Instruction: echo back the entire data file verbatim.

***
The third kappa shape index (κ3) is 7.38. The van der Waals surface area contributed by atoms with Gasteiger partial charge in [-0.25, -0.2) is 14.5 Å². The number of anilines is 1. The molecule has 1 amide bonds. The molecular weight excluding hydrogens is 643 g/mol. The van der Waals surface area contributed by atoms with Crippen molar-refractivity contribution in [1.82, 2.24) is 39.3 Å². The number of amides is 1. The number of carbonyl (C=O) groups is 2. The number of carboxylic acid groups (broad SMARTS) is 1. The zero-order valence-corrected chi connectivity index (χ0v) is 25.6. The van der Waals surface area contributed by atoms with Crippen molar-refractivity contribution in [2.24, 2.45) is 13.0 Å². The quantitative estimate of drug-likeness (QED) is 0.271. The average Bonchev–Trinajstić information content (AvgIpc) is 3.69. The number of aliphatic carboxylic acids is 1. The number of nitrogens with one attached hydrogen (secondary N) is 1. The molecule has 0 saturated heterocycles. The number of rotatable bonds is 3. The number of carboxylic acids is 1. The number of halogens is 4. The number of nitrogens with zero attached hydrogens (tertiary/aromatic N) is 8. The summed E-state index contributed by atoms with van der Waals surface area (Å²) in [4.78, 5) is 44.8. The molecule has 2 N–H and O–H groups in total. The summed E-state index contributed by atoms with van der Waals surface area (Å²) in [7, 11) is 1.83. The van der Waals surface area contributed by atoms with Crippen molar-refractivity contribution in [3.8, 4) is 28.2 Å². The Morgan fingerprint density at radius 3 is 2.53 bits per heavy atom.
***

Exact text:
The third kappa shape index (κ3) is 7.38. The van der Waals surface area contributed by atoms with Gasteiger partial charge in [-0.25, -0.2) is 14.5 Å². The number of anilines is 1. The molecule has 1 amide bonds. The molecular weight excluding hydrogens is 643 g/mol. The van der Waals surface area contributed by atoms with Crippen molar-refractivity contribution in [1.82, 2.24) is 39.3 Å². The number of amides is 1. The number of carbonyl (C=O) groups is 2. The number of carboxylic acid groups (broad SMARTS) is 1. The zero-order valence-corrected chi connectivity index (χ0v) is 25.6. The van der Waals surface area contributed by atoms with Crippen molar-refractivity contribution in [2.24, 2.45) is 13.0 Å². The quantitative estimate of drug-likeness (QED) is 0.271. The average Bonchev–Trinajstić information content (AvgIpc) is 3.69. The number of aliphatic carboxylic acids is 1. The number of nitrogens with one attached hydrogen (secondary N) is 1. The molecule has 0 saturated heterocycles. The number of rotatable bonds is 3. The number of carboxylic acids is 1. The number of halogens is 4. The number of nitrogens with zero attached hydrogens (tertiary/aromatic N) is 8. The summed E-state index contributed by atoms with van der Waals surface area (Å²) in [4.78, 5) is 44.8. The molecule has 2 N–H and O–H groups in total. The summed E-state index contributed by atoms with van der Waals surface area (Å²) in [7, 11) is 1.83. The van der Waals surface area contributed by atoms with Crippen molar-refractivity contribution in [3.8, 4) is 28.2 Å². The Morgan fingerprint density at radius 3 is 2.53 bits per heavy atom.